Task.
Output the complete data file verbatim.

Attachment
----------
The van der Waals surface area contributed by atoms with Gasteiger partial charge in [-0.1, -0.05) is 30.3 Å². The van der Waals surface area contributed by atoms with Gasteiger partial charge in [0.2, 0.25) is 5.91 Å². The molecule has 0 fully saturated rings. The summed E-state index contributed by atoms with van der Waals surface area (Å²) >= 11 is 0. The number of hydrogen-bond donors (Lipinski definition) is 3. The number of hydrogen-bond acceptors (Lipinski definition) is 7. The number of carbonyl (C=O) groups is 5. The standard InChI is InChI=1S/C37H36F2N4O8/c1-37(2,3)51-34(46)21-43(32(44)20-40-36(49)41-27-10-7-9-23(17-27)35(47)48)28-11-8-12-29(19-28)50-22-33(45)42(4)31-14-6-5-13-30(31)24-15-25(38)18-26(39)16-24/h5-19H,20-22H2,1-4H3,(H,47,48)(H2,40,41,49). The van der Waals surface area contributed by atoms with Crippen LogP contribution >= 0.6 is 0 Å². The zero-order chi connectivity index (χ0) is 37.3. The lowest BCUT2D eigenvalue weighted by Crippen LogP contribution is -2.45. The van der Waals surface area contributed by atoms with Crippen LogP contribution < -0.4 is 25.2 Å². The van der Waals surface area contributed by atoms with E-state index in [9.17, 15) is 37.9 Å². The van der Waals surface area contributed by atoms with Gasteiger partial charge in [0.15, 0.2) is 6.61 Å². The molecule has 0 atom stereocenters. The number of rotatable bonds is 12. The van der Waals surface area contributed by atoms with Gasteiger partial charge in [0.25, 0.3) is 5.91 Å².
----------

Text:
The van der Waals surface area contributed by atoms with Gasteiger partial charge in [-0.1, -0.05) is 30.3 Å². The van der Waals surface area contributed by atoms with Gasteiger partial charge in [0.2, 0.25) is 5.91 Å². The molecule has 0 fully saturated rings. The summed E-state index contributed by atoms with van der Waals surface area (Å²) >= 11 is 0. The number of hydrogen-bond donors (Lipinski definition) is 3. The number of hydrogen-bond acceptors (Lipinski definition) is 7. The number of carbonyl (C=O) groups is 5. The standard InChI is InChI=1S/C37H36F2N4O8/c1-37(2,3)51-34(46)21-43(32(44)20-40-36(49)41-27-10-7-9-23(17-27)35(47)48)28-11-8-12-29(19-28)50-22-33(45)42(4)31-14-6-5-13-30(31)24-15-25(38)18-26(39)16-24/h5-19H,20-22H2,1-4H3,(H,47,48)(H2,40,41,49). The van der Waals surface area contributed by atoms with Crippen LogP contribution >= 0.6 is 0 Å². The zero-order chi connectivity index (χ0) is 37.3. The lowest BCUT2D eigenvalue weighted by Crippen LogP contribution is -2.45. The van der Waals surface area contributed by atoms with Crippen LogP contribution < -0.4 is 25.2 Å². The van der Waals surface area contributed by atoms with E-state index in [9.17, 15) is 37.9 Å². The van der Waals surface area contributed by atoms with Gasteiger partial charge in [0.15, 0.2) is 6.61 Å². The molecule has 0 atom stereocenters. The number of rotatable bonds is 12. The van der Waals surface area contributed by atoms with Gasteiger partial charge in [0.25, 0.3) is 5.91 Å².